Wednesday, March 10, 2021

Friday, December 4, 2015

December Featured Writer JK Durick


It’s not only a matter of stretch and claw

It’s balance and trust, a certainty of self

Of fellow climbers, hours of training, then

Strength and muscle memory, a sequence

Of moves, not looking, either up or down

Face front, facing the obstacle, reaching for

The next space to grab, an imperfection in

The rock face, slight flaws in its forbidding

Appearance, handhold, foothold, push off

Pull up, sometimes hours pass and progress

Seems minor at best, but the climbers keep

Climbing, the wind and the day’s weather

Keep it up, and if there are people watching

From the ground, they look up, shading their

Eyes with their hands, trying to get a glimpse

Quiet, till someone speaks, steals the silence

From watching, gets a laugh, a few concerned

Looks, then they’re back, gazing up, waiting

For the end, the expected triumph, the climbers

Arriving, standing in the sky, momentary heroes

 Or waiting for the end, the other end, the slip,

The sliding down, the dropping away of hope

Of effort; the true irony of climber and the climb

And the few watchers and all their watching is

That it could end either way.




                      Missing Teen

It’s easy to imagine them in the doorway staring at
her unmade bed, the clothes she left a mess, a few
dishes, a few books, the little she left them, her small
claim on their time and place — now the emptiness
they feel wondering what they might have done.



            “Train Strikes Two, Kills One”

One is dead already, and they didn’t name the other

That’s never a good sign for him or his family or both

But about once a year around here it happens like this

A couple of guys crossing a train trestle are caught

Mistimed, never planned for a freight train half way

Middle of the night, morning, or afternoon it’s the same

Train trestles don’t have sidewalks or any extra room

A place to step aside to watch the empty cars rattle by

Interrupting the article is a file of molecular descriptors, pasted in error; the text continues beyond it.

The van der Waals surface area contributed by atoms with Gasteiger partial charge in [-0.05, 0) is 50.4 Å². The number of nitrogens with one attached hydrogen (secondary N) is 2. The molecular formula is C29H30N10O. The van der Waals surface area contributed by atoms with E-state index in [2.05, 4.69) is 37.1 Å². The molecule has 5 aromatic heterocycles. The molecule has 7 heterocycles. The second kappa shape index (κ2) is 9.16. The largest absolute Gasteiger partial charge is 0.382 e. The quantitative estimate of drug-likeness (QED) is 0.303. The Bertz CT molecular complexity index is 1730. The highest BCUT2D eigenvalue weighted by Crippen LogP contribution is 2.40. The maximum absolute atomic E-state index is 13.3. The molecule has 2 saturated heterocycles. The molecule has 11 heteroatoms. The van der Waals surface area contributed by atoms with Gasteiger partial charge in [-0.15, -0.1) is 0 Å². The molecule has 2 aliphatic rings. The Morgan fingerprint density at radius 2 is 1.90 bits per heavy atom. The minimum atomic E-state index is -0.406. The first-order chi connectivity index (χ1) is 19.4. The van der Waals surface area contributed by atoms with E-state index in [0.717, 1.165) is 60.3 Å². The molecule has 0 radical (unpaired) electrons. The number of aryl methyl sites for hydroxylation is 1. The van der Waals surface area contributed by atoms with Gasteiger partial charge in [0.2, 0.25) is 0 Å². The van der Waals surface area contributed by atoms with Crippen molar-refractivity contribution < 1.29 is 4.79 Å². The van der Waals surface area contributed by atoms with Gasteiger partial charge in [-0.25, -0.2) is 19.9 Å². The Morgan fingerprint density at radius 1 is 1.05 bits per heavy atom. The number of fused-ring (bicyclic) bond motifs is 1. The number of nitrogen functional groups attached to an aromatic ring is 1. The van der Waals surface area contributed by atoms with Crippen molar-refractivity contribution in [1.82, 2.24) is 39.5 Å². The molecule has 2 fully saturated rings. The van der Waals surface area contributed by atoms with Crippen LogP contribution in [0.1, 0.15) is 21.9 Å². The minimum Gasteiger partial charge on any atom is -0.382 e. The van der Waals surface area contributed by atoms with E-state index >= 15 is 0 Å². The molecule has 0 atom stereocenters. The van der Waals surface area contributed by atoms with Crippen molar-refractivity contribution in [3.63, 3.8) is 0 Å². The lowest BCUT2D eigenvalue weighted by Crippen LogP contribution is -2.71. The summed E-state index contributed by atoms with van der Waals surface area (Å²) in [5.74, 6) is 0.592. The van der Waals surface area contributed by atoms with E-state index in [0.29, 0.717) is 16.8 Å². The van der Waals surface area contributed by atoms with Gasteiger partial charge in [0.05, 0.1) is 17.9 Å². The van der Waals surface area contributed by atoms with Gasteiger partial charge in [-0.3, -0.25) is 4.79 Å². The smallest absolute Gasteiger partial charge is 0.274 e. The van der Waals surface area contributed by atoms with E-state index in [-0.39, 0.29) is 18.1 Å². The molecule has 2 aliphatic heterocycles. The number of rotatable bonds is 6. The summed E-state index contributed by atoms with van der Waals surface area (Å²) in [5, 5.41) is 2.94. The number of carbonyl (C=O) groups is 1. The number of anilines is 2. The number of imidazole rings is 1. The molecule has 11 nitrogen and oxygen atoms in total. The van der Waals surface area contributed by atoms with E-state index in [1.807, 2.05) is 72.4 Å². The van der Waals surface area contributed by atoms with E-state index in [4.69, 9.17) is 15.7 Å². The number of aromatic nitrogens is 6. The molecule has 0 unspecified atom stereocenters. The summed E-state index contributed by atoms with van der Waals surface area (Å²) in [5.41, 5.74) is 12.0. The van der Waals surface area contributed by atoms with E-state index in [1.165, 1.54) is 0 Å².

Trains around here never move very fast, the tracks

And even these trestles need to be replaced, but nothing

Helps when the 4:15 arrives a little late, making up time

You see it, you stop for a moment, it’s hard to imagine

You can run, you can jump, but rivers around here are

Never deep enough for dropping to a cold miserable swim

Trains grow larger as they come at you, underneath you

The trestle shakes, sound alone is overpowering, you just

Adjust to what fate has done to you, so often in the past

The two of you have crossed, laughed about it, even

Tried to imagine this happening, never could, you’re sure

It couldn’t happen, but one of you is already dead, and

They still haven’t got around to naming the other one.



   Part of the Crowd



I’d like to lose my self

and blend into the crowd

so my cares and concerns

would become generalized,

part of the rush of people

going places beyond me

and the self I’ve become.


I’d become bland and bold,

one of those contented

strangers I see so often passing

in the street, a feature

of the moment, a temporary bit

of the motion  moving along

with the others, a background

figure who plays a prominent part

in the everyday of everyone.


I’d finally be grouped, a proper

piece of the mix, a piece of this puzzle,

one of the audience, a spectator,

an onlooker looking on.


I’d belong, I’d become some

of that permanent presence,

the rabble, the townspeople

who live forever behind

the central action of my day,

the sad play of my day, the play

I’m forced to play everyday,

but sometimes,  like now,

I’d like to lose my self and blend